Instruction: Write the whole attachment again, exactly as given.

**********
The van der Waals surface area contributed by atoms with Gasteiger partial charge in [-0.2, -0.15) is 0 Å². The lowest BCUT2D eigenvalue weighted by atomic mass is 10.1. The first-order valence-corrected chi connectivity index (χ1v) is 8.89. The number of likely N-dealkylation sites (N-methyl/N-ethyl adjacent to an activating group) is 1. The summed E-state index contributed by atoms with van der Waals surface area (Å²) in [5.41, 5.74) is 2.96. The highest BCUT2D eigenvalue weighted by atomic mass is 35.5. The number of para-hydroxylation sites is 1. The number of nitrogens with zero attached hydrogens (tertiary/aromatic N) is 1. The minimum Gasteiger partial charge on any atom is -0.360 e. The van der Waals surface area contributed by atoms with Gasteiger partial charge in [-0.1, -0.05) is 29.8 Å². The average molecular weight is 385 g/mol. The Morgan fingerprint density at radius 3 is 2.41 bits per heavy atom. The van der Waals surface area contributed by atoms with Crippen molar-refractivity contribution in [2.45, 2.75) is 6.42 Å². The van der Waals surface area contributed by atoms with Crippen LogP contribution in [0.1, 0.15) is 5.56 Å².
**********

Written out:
The van der Waals surface area contributed by atoms with Gasteiger partial charge in [-0.2, -0.15) is 0 Å². The lowest BCUT2D eigenvalue weighted by atomic mass is 10.1. The first-order valence-corrected chi connectivity index (χ1v) is 8.89. The number of likely N-dealkylation sites (N-methyl/N-ethyl adjacent to an activating group) is 1. The summed E-state index contributed by atoms with van der Waals surface area (Å²) in [5.41, 5.74) is 2.96. The highest BCUT2D eigenvalue weighted by atomic mass is 35.5. The number of para-hydroxylation sites is 1. The number of nitrogens with zero attached hydrogens (tertiary/aromatic N) is 1. The minimum Gasteiger partial charge on any atom is -0.360 e. The van der Waals surface area contributed by atoms with Gasteiger partial charge in [-0.1, -0.05) is 29.8 Å². The average molecular weight is 385 g/mol. The Morgan fingerprint density at radius 3 is 2.41 bits per heavy atom. The van der Waals surface area contributed by atoms with Crippen molar-refractivity contribution in [2.45, 2.75) is 6.42 Å². The van der Waals surface area contributed by atoms with Crippen LogP contribution in [0.1, 0.15) is 5.56 Å².